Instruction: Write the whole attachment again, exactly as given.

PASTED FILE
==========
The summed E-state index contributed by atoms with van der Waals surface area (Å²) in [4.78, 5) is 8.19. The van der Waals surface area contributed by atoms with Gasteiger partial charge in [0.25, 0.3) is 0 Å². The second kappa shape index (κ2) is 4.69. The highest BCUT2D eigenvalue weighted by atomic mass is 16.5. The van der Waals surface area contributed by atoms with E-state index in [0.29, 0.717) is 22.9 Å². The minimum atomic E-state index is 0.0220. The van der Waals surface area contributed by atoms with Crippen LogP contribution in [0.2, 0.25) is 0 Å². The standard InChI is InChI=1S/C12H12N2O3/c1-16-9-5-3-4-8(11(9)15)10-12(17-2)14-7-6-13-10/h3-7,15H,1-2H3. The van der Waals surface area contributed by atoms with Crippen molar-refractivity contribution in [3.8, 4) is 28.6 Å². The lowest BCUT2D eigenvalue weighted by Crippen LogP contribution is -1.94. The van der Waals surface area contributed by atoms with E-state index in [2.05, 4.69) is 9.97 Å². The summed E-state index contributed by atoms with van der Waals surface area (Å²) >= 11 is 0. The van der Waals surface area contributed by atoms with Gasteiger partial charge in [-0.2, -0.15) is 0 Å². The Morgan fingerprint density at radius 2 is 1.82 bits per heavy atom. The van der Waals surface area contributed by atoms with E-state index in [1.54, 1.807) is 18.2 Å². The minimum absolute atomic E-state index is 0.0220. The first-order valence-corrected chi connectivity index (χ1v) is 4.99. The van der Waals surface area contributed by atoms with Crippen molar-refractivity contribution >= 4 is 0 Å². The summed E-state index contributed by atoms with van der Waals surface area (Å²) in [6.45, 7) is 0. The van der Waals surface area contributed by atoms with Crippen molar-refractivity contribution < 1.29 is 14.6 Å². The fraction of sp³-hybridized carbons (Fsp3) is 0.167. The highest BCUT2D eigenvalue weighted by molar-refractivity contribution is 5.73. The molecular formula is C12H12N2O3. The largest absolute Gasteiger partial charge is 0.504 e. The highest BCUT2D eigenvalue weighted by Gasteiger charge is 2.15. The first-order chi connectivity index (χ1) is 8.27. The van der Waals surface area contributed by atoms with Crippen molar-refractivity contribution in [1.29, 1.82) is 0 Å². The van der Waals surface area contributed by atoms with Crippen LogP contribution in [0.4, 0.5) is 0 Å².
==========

The summed E-state index contributed by atoms with van der Waals surface area (Å²) in [4.78, 5) is 8.19. The van der Waals surface area contributed by atoms with Gasteiger partial charge in [0.25, 0.3) is 0 Å². The second kappa shape index (κ2) is 4.69. The highest BCUT2D eigenvalue weighted by atomic mass is 16.5. The van der Waals surface area contributed by atoms with E-state index in [0.29, 0.717) is 22.9 Å². The minimum atomic E-state index is 0.0220. The van der Waals surface area contributed by atoms with Crippen LogP contribution in [0.2, 0.25) is 0 Å². The standard InChI is InChI=1S/C12H12N2O3/c1-16-9-5-3-4-8(11(9)15)10-12(17-2)14-7-6-13-10/h3-7,15H,1-2H3. The van der Waals surface area contributed by atoms with Crippen molar-refractivity contribution in [3.8, 4) is 28.6 Å². The lowest BCUT2D eigenvalue weighted by Crippen LogP contribution is -1.94. The van der Waals surface area contributed by atoms with E-state index in [2.05, 4.69) is 9.97 Å². The summed E-state index contributed by atoms with van der Waals surface area (Å²) >= 11 is 0. The van der Waals surface area contributed by atoms with Gasteiger partial charge in [-0.2, -0.15) is 0 Å². The Morgan fingerprint density at radius 2 is 1.82 bits per heavy atom. The van der Waals surface area contributed by atoms with E-state index in [1.54, 1.807) is 18.2 Å². The minimum absolute atomic E-state index is 0.0220. The first-order valence-corrected chi connectivity index (χ1v) is 4.99. The van der Waals surface area contributed by atoms with Crippen molar-refractivity contribution >= 4 is 0 Å². The summed E-state index contributed by atoms with van der Waals surface area (Å²) in [6.45, 7) is 0. The van der Waals surface area contributed by atoms with Crippen molar-refractivity contribution < 1.29 is 14.6 Å². The fraction of sp³-hybridized carbons (Fsp3) is 0.167. The highest BCUT2D eigenvalue weighted by molar-refractivity contribution is 5.73. The molecular formula is C12H12N2O3. The largest absolute Gasteiger partial charge is 0.504 e. The highest BCUT2D eigenvalue weighted by Gasteiger charge is 2.15. The first-order chi connectivity index (χ1) is 8.27. The van der Waals surface area contributed by atoms with Crippen molar-refractivity contribution in [1.29, 1.82) is 0 Å². The van der Waals surface area contributed by atoms with Crippen LogP contribution in [0.4, 0.5) is 0 Å².